Celebrate the holidays and new year at the Uffizi with a visit to a unique exhibit in the brand new temporary exhibition spaces open just this last Monday.
Have you ever considered how art has been used to celebrate power? Or as an object of conquest? From Napoleon to Hitler and right up to the mafias of today’s world, art has been an expression of the status of the conquerors that have sought to posses them, when they weren’t theirs to own. Sometimes to destroy a people, other times to celebrate it.
Sometimes artworks that were stolen or taken were respected – consider, for instance, the great modern innovation of the Louvre in Paris, a museum that today guards many such works – but often many works were just stolen and mutilated, where possession was more important than conservation.
Here is where the new exhibition, this year’s expression of the holiday “I Mai Visti” exhibition the Uffizi organizes every December, “La Tutela Tricolore: Custodians of a Cultural Identity“, comes in.
The exhibition, generally held in the Reali Poste area which is now in the New Uffizi renovation phase, inaugurated a newly restored eastern section of the Uffizi which will host from now on the Uffizi’s temporary exhibitions.
“La Tutela Tricolore” highlights and honors the work of the special police forces dedicated to recovering stolen and missing artworks from Italy. Over the past 50 years, the Comando Tutela Patrimonio Culturale dell’Arma dei Carabinieri in Italy has recovered over 1 million pieces of archeological pieces and over 750,000 paintings.
The exhibit is divided over several sections that illustrate the importance of art and history in our cultural identity as well as how their possession or destruction is used as a force to destroy people. Going through each room you will be able to see various facets of their recovery, as well as works of art that can now be admired thanks to the work of these special forces dedicated to protecting and recovering artistic patrimony.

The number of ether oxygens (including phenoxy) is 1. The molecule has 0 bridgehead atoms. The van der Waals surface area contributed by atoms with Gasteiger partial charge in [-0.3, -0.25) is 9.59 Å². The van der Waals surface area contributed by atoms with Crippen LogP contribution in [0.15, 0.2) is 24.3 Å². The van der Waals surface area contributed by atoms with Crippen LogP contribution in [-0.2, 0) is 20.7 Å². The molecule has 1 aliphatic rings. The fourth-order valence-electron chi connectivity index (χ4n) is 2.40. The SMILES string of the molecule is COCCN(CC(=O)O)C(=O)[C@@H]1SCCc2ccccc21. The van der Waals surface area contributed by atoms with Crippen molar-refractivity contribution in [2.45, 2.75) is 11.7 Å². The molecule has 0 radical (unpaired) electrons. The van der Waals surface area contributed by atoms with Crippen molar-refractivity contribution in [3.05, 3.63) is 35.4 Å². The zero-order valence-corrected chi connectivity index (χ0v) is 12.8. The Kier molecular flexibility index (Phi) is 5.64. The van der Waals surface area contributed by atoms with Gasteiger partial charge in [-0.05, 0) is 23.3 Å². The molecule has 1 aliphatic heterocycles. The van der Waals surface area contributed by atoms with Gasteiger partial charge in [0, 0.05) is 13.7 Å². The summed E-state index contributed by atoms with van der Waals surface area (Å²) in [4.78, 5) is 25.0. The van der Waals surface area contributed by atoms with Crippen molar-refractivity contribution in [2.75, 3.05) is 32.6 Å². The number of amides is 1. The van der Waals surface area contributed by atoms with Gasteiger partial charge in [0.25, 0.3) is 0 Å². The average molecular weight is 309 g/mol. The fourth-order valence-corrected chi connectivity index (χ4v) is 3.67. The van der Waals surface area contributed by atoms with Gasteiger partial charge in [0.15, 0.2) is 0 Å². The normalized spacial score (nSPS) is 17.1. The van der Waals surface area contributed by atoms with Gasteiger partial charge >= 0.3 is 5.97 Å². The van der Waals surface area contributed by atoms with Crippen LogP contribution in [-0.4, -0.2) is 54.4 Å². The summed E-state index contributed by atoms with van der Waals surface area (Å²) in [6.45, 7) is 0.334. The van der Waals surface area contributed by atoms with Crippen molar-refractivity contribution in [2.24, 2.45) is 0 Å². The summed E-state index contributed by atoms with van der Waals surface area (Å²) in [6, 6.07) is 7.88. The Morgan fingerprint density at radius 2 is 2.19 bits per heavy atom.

I have to be honest and say that before stepping into this exhibit I hadn’t ever really considered art in this context. I have also learned of the many facets this can take. Take, for example, how crime against art can be committed. From war and human conflict to natural disasters to planned robbery and illegal digs for export. Terrorist acts such as the bombing of the Uffizi itself in May 1993 by the Italian mafia. The exhibit, however, while pointing out all of the instances where art can be harmed, is focused on those who would protect it. As an important part of any nation’s cultural heritage, but especially important for Italy’s, you’ll learn of Rudolfo Siviero, an Italian minister who during World War 2 created a list of all of the artwork that was taken by Nazi Germany or disappeared from churches, museums, and private collections. Siviero went on diplomatic missions to Germany to obtain recognition of those works, reaching agreements to have parts returned. That list continues today to be in use by the special forces, following traces and clues to their recovery. On exhibit, you’ll see such pieces such as the Domus Virginia from Lastra a Signa recovered only in 2014 as well as several pieces of the “La Carica dei Bersaglieri”, a work stolen in WW2 and cut up into pieces in order to make it easier to sell.